When you visit Cuba, it’s likely you’re looking to dedicate all your attention to probing around jungle waterfalls, stripped-back beaches, and Havana’s boulevards, rather than sorting out your money for Cuba. However, landing in Cuba without being aware of the intricacies of the Cuban currency is a common pitfall for many travellers to Cuba (myself included).

Preparing your money for Cuba involves more than just stuffing your wallet with your country’s currency and exchanging your money at the airport once you land. Cuban tourists must use multiple different currencies to pay for different things, meaning that more than one currency is required. They also need to be aware about ATM availability, the government’s exchange rates and whether credit cards can be used in Cuba.

Online information on preparing your money for Cuba is largely outdated or inaccurate, which led to issues when I landed in Cuba in 2022. That’s why I have created this complete guide to the Cuban currency for 2022, so that you’ll be set to enjoy your stay without worrying too much about your finances.

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What money does Cuba accept?

The official Cuban currency is the Cuban National Peso (CUP). This is different to the Cuban Convertible Peso (CUC), which is no longer a legal form of currency in Cuba. 

CUP is a closed currency, meaning that you can’t get hold of it before you arrive in Cuba. As a result, you must exchange another currency into CUP when you arrive in Cuba.

Where most visitors to Cuba go wrong is assuming that CUP is the only currency they need to spend money in Cuba. On the contrary, visitors to Cuba should also bring a substantial amount of euros (EUR) or US dollars (USD). This is because certain transactions (especially larger transactions, such as paying for accommodation or lengthy taxi rides) must be paid for in euros or US dollars because they are stronger currencies.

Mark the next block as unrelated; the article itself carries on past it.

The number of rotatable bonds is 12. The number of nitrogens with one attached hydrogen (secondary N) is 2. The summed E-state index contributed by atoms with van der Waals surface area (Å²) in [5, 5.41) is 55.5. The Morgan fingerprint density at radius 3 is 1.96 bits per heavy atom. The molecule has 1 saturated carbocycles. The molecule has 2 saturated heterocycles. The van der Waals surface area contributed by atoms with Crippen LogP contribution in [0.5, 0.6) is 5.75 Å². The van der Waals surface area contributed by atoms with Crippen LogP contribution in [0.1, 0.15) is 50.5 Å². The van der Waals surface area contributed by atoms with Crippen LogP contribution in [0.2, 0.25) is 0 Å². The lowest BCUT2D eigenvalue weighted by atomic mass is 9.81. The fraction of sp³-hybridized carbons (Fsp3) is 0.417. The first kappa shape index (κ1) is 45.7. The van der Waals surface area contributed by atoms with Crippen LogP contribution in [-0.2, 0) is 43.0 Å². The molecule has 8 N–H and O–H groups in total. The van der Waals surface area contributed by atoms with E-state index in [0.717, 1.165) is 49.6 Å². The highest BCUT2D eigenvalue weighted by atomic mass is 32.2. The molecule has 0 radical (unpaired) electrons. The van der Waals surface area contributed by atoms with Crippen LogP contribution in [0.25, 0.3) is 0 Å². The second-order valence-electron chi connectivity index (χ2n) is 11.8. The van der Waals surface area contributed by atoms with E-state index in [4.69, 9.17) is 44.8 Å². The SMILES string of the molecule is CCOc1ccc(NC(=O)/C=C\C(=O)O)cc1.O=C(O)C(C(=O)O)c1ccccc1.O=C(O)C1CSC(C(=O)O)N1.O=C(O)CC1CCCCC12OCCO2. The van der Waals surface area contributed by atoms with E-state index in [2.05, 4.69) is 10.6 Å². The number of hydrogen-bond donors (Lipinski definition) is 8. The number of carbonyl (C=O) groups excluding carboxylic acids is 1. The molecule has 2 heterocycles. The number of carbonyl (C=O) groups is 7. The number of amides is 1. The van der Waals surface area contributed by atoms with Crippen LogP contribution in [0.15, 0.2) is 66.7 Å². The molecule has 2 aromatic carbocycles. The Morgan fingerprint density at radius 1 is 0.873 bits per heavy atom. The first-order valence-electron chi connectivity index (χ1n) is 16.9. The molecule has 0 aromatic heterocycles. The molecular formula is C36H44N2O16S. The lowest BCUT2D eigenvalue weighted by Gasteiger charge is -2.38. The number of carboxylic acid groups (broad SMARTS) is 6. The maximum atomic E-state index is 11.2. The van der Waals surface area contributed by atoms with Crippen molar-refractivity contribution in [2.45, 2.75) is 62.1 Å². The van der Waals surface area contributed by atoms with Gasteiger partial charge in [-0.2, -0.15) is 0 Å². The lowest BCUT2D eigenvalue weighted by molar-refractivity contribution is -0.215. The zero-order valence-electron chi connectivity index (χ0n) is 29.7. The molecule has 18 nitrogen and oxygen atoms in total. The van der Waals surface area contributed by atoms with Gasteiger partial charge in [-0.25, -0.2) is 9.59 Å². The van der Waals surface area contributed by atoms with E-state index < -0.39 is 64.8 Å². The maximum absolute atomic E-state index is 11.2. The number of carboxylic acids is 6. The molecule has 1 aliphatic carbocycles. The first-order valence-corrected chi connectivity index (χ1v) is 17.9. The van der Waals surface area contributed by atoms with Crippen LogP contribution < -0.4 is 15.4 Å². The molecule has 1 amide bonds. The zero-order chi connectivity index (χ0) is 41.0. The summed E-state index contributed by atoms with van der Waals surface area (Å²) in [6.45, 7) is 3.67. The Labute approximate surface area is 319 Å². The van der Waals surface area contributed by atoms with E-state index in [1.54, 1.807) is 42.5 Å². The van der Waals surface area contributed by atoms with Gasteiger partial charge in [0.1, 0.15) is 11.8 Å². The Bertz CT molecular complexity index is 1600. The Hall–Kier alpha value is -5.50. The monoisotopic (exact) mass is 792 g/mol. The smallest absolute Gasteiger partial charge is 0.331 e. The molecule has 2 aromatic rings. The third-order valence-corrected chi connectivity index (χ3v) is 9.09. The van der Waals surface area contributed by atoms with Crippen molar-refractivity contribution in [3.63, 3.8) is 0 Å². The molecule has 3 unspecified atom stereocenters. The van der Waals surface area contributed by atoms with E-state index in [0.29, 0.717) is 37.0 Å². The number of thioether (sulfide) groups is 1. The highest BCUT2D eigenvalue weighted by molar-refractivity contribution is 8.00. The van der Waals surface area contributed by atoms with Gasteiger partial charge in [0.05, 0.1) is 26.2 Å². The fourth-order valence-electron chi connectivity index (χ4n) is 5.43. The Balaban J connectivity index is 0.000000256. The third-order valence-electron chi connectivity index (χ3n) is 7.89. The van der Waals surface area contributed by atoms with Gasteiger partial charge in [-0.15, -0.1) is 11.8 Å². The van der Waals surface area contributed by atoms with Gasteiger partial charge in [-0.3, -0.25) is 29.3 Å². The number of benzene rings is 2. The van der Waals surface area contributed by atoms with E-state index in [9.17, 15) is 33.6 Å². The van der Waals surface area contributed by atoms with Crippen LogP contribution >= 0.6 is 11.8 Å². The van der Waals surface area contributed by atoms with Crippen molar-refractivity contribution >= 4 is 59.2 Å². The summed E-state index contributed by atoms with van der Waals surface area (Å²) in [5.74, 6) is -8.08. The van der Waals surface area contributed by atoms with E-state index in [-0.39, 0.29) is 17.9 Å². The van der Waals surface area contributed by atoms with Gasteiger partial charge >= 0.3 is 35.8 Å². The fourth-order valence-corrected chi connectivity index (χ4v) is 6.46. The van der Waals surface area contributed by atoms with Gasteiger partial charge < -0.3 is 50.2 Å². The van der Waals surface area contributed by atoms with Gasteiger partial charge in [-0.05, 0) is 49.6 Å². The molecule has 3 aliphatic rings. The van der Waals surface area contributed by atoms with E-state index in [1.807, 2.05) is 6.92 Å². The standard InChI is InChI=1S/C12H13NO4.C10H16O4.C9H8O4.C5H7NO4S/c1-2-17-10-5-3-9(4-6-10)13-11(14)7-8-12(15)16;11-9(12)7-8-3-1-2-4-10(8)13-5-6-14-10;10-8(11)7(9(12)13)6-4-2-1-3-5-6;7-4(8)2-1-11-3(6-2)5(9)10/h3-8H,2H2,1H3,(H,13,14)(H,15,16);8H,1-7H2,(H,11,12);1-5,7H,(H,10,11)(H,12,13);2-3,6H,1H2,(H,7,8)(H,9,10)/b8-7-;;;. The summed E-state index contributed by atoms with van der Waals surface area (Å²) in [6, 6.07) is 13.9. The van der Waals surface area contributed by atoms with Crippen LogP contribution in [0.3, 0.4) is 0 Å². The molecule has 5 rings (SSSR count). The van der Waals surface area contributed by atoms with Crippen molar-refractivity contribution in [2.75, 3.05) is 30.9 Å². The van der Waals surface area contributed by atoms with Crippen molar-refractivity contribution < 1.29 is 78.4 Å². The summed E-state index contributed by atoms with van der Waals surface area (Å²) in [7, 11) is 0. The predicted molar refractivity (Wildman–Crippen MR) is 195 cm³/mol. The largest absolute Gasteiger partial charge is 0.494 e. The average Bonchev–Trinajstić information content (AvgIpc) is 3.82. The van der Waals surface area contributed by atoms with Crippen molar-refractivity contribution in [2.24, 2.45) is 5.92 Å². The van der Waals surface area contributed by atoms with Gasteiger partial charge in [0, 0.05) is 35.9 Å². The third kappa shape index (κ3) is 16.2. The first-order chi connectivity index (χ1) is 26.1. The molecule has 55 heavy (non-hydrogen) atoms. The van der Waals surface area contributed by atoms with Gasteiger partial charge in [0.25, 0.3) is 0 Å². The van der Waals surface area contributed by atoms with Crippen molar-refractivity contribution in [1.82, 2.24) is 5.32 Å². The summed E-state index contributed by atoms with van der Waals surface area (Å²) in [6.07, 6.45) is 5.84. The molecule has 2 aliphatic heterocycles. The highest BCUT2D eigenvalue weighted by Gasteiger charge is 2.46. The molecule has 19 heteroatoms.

These are the currencies that are accepted in Cuba and what they can be used for:

Cuban National Peso (CUP): CUP is the primary Cuban currency. It is used to pay for food and drink in restaurants and bars, short inter-city taxi rides, tips, and selected inexpensive tourist activities such as watersports equipment rental or sunlounger rental.

Euros (EUR) or US dollars (USD): Euros and US dollars are required when paying for accommodation (including meals consumed at your accommodation), longer taxi rides, bus journeys (including the hop-on hop-off bus to the beach in Havana), high-end restaurants, and selected tourist activities such as classic car rides or organised excursions.

Other currencies: Depending on your haggling skills, Spanish fluency, and the standpoint of the person on the other end of the transaction, you may be able to pay for bigger transactions in another strong currency such as British pounds (GBP). However, this should be a last resort, and it may not always be successful.

Exchanging currency into Cuban pesos

Now that you’re aware of the main currencies that you need to bring as money for Cuba, you need to work out how to exchange some of your money into Cuban pesos. This isn’t as straightforward as exchanging your money in the airport.

When you arrive in Havana, you’ll notice that there are floods of locals asking, “Exchange the money?” This isn’t down to chance. It’s because the Cuban government’s exchange rate is notoriously low. When you take money out of ATMs (provided they work) or exchange your money at the airport or in a bank, you will notice that more of your home currency has been subtracted from your bank account than you bargained for.

For that reason, you should avoid exchanging your money in banks or the airport and avoid withdrawing money from ATMs unless absolutely necessary. Instead, bring a substantial amount of cash in euros or US dollars and exchange the currency into Cuban pesos directly with your hotel, hostel, or casa (which is the name for Cuban homestays, by the way).

Some hotels, casas, and hostels will also exchange other strong currencies such as British pound (GBP), Canadian Dollar (CAD), Swiss Franc (CHF), Japanese Yen (JPY) and the Mexican Peso (MXN) into Cuban pesos. However, you should double check before your departure that they are accepted.

What is a good exchange rate?

A good exchange rate in Havana is around 80 CUP to one Euro. The further you travel away from tourist hotspots such as Havana and Varadero, the better the exchange rate you’ll find in your accommodation or from people on the street.